"Right now, nothing is more important than a nimble, agile leader, who is comfortable with ambiguity and figuring it out as they go along."
--Avon (AVP) President Liz Smith, in a discussion led by Pattie Sellers at NYU today. The panel, which also included Cece Sutton, Morgan Stanley's (MS) new retail banking president, was hosted by Forte Foundation. (To view video of the dialogue, click here.)
Smith and Sutton, both on Fortune's Most Powerful Women list, talked about how the global recession has altered what they seek in the talent they recruit. Smith values flexibility and a certain comfort with not knowing what tomorrow will bring--because more than ever, who can predict? Management, she said, has become "less strategic planning than scenario planning: 'If this, then what?'"
It's also more important than ever to be "completely transparent in order to take your people along on the journey," Smith said. Sutton agreed, adding: "People who are successful now are great operators: Know the business and be in the weeds." --Jessica Shambora
"The price of inaction is much higher than the price of making a mistake."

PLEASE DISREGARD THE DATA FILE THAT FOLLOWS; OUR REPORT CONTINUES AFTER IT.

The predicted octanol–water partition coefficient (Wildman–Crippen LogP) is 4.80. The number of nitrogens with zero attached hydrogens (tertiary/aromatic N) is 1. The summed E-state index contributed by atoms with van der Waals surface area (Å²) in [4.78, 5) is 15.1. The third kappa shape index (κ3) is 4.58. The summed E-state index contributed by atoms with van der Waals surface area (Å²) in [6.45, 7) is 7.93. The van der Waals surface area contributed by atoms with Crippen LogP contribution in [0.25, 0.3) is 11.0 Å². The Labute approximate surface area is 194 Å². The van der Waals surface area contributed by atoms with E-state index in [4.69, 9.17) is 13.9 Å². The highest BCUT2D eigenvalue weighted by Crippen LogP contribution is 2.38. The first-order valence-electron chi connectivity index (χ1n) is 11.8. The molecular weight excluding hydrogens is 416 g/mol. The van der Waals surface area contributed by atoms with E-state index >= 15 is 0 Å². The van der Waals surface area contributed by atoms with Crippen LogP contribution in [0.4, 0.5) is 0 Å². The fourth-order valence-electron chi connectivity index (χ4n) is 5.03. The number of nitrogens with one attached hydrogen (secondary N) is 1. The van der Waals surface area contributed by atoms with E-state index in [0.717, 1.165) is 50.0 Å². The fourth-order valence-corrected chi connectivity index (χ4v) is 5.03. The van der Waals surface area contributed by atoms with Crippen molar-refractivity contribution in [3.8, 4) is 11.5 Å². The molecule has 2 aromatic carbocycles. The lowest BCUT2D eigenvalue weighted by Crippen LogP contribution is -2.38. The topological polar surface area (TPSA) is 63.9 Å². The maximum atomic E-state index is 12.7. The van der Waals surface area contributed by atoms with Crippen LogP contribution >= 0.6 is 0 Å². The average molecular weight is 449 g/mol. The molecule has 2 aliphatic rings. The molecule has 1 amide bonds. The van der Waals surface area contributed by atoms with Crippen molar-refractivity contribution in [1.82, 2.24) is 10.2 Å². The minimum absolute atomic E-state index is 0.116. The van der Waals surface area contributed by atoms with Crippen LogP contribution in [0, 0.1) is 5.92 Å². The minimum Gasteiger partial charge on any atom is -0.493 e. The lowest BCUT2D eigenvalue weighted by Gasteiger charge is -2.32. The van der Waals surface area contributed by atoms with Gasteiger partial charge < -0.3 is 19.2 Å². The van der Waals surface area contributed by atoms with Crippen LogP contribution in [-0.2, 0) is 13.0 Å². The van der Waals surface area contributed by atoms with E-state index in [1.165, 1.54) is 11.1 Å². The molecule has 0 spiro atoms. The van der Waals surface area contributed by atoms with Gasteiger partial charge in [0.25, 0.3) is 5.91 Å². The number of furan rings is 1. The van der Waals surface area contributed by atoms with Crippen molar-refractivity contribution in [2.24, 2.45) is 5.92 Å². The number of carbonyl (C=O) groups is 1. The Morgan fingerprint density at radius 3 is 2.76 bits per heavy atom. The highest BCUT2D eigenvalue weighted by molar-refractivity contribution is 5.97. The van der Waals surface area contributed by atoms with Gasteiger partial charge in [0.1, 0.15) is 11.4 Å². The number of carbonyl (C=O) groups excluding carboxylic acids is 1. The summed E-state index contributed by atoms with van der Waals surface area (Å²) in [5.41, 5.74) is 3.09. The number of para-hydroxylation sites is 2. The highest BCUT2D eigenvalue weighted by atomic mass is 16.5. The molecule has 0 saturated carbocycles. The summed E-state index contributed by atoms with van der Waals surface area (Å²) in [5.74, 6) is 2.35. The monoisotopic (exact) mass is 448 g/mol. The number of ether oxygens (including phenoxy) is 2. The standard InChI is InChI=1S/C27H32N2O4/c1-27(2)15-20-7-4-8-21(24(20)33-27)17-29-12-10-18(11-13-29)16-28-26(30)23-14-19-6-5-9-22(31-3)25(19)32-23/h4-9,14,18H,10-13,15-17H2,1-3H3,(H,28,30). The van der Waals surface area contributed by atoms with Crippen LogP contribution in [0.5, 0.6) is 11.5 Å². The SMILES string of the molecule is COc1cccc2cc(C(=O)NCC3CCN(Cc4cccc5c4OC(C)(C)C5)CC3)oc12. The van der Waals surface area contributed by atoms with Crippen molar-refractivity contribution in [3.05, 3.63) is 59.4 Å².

-- Meg Whitman, who was CEO of eBay (EBAY) from 1998 until she retired this past March. Whitman said this at the 1999 Fortune Most Powerful Women Summit while speaking on a panel about the future of the Internet with Morgan Stanley (MS) tech analyst Mary Meeker and Joy Covey, then CFO of Amazon.com (AMZN). The panel MOREJessica Shambora, Writer-Reporter - Oct 1, 2008 8:26 PM ET
We've spent the last three months slicing and dicing the accomplishments and career histories of the most powerful women in business -- far too many facts and figures to fit into our Most Powerful Women package in the magazine. Here are 10 intriguing facts that we couldn't find space for in print:
Youngest woman to ever appear on the list: Marissa Mayer, VP of Search and User Experience at Google (GOOG). MOREJessica Shambora, Writer-Reporter - Sep 30, 2008 12:11 PM ET
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